It’s certainly not because it is a rarefied classification. There was a time when profession was reserved for more obviously learned occupations such as teaching and law. But in the past 50 years it has been extended to encompass those in business support functions including human resources and information technology, whose roles are certainly no more significant than those controlling occupational risk.
Perhaps keeping that distinction between OSH management and other disciplines is the point for many who would rather be known simply as practitioners. If they see their work as morally more important then that’s understandable. Ensuring that profits and efficiency do not come at the price of workers’ lives is vital work for society as a whole.
Practitioner is an honourable term to be sure and serves those in the medical world well. But its shortcomings as nomenclature become apparent once you go looking for a collective container. A professional belongs to a profession but what is a practitioner part of? A practice?
It’s also self-limiting to define yourself by distinction. OSH managers who see themselves as set apart from other organisational support roles are less likely to pursue the kind of involvement with their colleagues that generates some of the most valuable ideas.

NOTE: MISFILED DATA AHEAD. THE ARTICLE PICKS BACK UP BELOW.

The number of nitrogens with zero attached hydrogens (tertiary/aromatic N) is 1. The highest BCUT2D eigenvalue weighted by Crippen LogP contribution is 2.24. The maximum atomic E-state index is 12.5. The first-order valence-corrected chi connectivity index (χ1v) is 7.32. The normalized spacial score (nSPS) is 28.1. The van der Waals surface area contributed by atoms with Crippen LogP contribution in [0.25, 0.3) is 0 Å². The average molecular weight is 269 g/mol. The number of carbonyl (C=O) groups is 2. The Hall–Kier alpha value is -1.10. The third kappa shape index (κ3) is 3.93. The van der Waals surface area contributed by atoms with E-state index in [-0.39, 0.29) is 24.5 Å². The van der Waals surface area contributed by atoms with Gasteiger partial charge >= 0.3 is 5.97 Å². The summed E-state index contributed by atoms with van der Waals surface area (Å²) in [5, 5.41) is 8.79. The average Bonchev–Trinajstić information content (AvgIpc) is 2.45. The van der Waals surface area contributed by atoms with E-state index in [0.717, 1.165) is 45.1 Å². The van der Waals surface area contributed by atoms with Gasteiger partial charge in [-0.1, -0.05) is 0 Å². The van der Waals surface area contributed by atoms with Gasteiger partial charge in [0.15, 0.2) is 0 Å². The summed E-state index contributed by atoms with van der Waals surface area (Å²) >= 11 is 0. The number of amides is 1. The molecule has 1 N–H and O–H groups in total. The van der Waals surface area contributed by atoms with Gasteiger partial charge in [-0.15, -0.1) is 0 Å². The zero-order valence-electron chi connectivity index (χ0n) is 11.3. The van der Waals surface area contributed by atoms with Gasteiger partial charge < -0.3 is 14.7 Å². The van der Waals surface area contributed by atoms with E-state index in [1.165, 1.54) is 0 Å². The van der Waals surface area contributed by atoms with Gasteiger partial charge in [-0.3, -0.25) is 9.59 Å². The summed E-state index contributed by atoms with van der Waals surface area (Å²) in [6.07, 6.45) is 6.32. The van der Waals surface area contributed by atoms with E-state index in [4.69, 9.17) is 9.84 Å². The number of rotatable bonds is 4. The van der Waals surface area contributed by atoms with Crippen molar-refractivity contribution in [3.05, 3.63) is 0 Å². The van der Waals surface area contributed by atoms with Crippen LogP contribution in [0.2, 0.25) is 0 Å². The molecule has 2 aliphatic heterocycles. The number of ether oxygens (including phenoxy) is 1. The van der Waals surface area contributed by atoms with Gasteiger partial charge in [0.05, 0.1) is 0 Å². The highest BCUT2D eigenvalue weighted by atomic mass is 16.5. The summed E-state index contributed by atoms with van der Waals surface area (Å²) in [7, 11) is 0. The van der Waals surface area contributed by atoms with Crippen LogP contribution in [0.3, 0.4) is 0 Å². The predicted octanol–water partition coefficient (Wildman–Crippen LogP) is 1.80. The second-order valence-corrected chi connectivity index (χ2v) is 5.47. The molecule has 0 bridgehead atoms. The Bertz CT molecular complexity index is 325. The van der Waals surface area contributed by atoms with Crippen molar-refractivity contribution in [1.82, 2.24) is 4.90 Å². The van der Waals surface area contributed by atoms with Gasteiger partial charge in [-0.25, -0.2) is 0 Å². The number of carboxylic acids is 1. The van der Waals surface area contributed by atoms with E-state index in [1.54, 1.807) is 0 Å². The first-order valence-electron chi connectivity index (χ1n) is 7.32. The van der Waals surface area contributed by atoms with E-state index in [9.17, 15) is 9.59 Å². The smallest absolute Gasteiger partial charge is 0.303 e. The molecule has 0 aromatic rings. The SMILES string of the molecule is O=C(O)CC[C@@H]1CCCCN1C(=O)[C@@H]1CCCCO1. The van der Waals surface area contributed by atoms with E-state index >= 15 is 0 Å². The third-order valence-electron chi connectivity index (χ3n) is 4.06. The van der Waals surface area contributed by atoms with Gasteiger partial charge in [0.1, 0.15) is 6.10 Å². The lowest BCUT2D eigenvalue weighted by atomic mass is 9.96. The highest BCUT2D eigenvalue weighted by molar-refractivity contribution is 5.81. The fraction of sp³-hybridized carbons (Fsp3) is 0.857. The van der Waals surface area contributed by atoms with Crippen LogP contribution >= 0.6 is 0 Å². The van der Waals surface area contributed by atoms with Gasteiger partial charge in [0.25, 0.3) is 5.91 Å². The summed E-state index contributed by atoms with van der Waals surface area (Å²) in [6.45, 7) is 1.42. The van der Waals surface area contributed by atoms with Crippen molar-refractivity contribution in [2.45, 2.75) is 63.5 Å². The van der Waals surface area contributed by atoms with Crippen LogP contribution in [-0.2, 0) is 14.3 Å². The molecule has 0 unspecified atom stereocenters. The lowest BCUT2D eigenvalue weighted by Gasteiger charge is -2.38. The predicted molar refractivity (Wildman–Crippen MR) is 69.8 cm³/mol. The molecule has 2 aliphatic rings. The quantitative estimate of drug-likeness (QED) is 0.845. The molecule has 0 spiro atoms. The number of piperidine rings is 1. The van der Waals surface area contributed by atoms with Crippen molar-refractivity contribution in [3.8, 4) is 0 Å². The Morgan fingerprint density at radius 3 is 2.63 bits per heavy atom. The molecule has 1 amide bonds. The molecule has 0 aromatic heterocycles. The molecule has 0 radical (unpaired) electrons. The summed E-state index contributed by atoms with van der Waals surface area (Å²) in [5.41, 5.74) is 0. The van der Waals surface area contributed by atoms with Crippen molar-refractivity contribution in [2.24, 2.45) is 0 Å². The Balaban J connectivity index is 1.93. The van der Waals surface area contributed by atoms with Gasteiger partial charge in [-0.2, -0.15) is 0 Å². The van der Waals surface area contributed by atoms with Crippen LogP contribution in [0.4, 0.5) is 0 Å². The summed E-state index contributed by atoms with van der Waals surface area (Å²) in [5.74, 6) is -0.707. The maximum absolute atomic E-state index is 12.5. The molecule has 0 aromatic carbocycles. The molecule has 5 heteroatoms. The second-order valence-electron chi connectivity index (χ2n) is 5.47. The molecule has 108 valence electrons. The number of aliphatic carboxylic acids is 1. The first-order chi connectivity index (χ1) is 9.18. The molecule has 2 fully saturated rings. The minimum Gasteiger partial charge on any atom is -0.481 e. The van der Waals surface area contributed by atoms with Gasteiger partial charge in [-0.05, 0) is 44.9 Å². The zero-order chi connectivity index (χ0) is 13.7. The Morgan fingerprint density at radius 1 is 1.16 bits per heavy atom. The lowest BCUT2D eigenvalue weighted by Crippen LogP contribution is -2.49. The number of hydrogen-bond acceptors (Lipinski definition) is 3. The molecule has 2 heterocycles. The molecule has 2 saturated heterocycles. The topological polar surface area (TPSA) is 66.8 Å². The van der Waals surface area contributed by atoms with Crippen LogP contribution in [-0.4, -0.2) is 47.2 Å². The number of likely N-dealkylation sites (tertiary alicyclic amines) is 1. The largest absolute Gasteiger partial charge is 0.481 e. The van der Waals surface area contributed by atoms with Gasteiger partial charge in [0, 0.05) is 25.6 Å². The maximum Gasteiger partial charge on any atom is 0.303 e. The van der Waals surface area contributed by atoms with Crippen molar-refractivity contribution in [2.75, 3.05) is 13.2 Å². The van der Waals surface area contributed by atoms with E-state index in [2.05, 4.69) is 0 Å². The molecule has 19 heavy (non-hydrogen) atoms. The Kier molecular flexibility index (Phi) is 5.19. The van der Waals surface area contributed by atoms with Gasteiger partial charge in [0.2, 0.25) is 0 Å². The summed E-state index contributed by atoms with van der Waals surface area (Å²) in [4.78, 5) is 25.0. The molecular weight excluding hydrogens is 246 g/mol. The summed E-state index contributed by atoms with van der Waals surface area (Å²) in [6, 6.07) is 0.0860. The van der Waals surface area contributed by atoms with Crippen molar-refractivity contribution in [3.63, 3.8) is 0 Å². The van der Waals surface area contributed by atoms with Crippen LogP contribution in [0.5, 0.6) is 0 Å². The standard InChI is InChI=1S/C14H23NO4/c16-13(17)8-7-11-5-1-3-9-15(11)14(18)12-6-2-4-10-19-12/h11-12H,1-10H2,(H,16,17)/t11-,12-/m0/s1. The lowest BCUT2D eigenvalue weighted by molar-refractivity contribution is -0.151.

IOSH’s Blueprint competency framework places a hefty emphasis on the broader business skills and organisational understanding that make rounded OSH professionals/practitioners. Those are more easily developed by engagement with peers in other disciplines.
Whatever irks some OSH specialists about the label professional, it is probably a generational phenomenon.
The day is passing when it will be possible to work in the field with only a certificate saying you have spent days learning the basic principles of OSH management.
In the next couple of decades tens of thousands of new OSH managers and consultants will be needed to replace those due to retire. After they have put in the years of vocational study needed to become competent in the eyes of an employer, it is unlikely those younger entrants will want to see themselves as anything other than professionals.